You’ve worked with a number of media houses such as Ndani TV, MTV Base Africa and Smooth 98.1FM, what’s the one thing that has helped you to diversify and adapt to all the different roles you’ve had throughout your career?
What has really helped me to do that is a multidisciplinary background and a willingness to adapt in whatever situation I find myself. Having studied law and practiced for a short time, I had honed skill sets particularly suited to the media lifestyle: interviewing (clients), public speaking (advocacy and courtroom experience), humility (to clients and judges alike, you will learn this by fire by force) and patience. So I guess the truth is I cannot say that it was just one thing that helped me adapt to the different roles, there are several aspects of my background that enable me continuously adapt and thrive in the media landscape, and it helps that the landscape itself is very connected.
You’re a star of the new Africa Magic series, Unmarried, what was the main thing about the show and your character, Kamsi that made you feel like “I want to play her”?
I think what attracted me to telling Kamsi’s story is the reality of what she has to deal with. There are a lot of women out there who have ended up “married”, because they became pregnant and felt that was the right thing to do, and who continue on in untenable circumstances because that is what a “good woman” should do. I really wanted the challenge of playing a character who was personally dealing with some harsh realities but still would think of everyone and want to help everyone else. There was a vulnerability to Kamsi as a character that was challenging and exciting for me as an actor to dig into. It meant breaking down a lot of emotional walls and being incredibly vulnerable. I’ve actually got to give a big shout out to the writers of Unmarried because if they had not portrayed such convincing characters in text, I would not have a story to tell.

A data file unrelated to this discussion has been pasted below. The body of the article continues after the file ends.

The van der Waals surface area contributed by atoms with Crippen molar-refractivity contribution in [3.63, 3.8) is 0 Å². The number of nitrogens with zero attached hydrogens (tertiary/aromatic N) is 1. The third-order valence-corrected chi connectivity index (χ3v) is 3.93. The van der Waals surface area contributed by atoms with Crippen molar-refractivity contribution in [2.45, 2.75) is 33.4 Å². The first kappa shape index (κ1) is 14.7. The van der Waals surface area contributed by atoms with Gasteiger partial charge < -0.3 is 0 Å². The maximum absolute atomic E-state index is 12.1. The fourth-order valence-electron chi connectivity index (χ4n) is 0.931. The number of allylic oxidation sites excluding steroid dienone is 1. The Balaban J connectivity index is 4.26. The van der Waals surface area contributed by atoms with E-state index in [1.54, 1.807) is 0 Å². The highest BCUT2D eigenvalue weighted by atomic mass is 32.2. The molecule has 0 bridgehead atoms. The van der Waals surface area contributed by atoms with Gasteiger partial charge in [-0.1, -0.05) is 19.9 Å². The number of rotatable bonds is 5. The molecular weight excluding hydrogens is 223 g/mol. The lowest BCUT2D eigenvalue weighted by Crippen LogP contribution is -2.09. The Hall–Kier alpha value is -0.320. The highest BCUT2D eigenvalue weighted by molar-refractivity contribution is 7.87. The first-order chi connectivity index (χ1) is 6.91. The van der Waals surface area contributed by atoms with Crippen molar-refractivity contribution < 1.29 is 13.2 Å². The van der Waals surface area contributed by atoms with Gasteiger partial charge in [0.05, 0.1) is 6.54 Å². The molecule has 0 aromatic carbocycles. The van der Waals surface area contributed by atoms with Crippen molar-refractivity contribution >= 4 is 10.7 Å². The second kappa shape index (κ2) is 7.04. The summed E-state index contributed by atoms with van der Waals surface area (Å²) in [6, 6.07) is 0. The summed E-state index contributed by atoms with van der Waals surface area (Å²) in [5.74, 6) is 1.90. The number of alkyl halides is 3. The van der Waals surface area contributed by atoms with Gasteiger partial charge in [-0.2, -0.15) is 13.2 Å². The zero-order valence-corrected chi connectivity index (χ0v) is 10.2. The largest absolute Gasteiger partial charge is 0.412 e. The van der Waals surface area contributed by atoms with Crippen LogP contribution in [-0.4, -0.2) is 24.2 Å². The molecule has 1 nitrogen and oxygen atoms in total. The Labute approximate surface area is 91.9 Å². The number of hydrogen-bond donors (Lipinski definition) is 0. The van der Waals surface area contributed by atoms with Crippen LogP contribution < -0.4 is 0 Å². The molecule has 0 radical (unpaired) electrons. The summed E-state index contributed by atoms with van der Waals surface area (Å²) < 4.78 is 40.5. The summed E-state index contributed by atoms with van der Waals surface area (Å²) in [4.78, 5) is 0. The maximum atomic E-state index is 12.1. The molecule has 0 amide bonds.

There tends to be this pressure on women to settle down, get married and have kids while they’re young and we’ve seen cases where women end up in unhappy situations from rushing into marriages to escape this pressure. Would you say this is a topic that the show addresses or sheds some light on?
The pressure is definitely there for Women to settle down and quickly too and so this is one of the many scenarios the show addresses. As a society, we have accepted as “normal” or “culture” for too long, things that are, in reality affecting the way families are built or how families stay together. This show will get a lot of people looking uncomfortably at what we think people “ ought to do” versus what people “need” to do for their own peace of mind and sanity. The Character Kamsi in particular deals with this a lot: The pressure to be the “good woman”, so she hurried up and “married” the man she became pregnant for, and suddenly we come into her life in the series at a time when she really is just wondering “ how did I get here?”
Do you have plans to do more on the big screen? Can we expect to see you in movies anytime soon?
I do have plans to do more on the big screen and honestly I am on the lookout for even more interesting and challenging characters! I have incidentally already been in a movie ( small part) in ‘LARA AND THE BEAT’ where I played the role of “Tina”, secretary to Lara Giwa. That was also fun to play and my first feature film appearance! Keep an eye out however as there will be a lot more in the near future!
I’m sure you have a lot of projects lined up this year? Can you give us a little insight into what more we’ll be getting from you?
Yes I am certainly looking forward to getting stuck into a few projects this year, and while I truly cannot let the cat out of the bag yet, there will be the return of a couple of series I’ve been in (yeah, Google is your friend at this point) and perhaps an exciting radio project that will pop up pretty soon! I will also be producing more episodes of my podcast “In The Booth with Folu Storms”, which already has a first season out and I’m excited for how much bigger and better it will become!
Feature image by Bamidele Babarinde.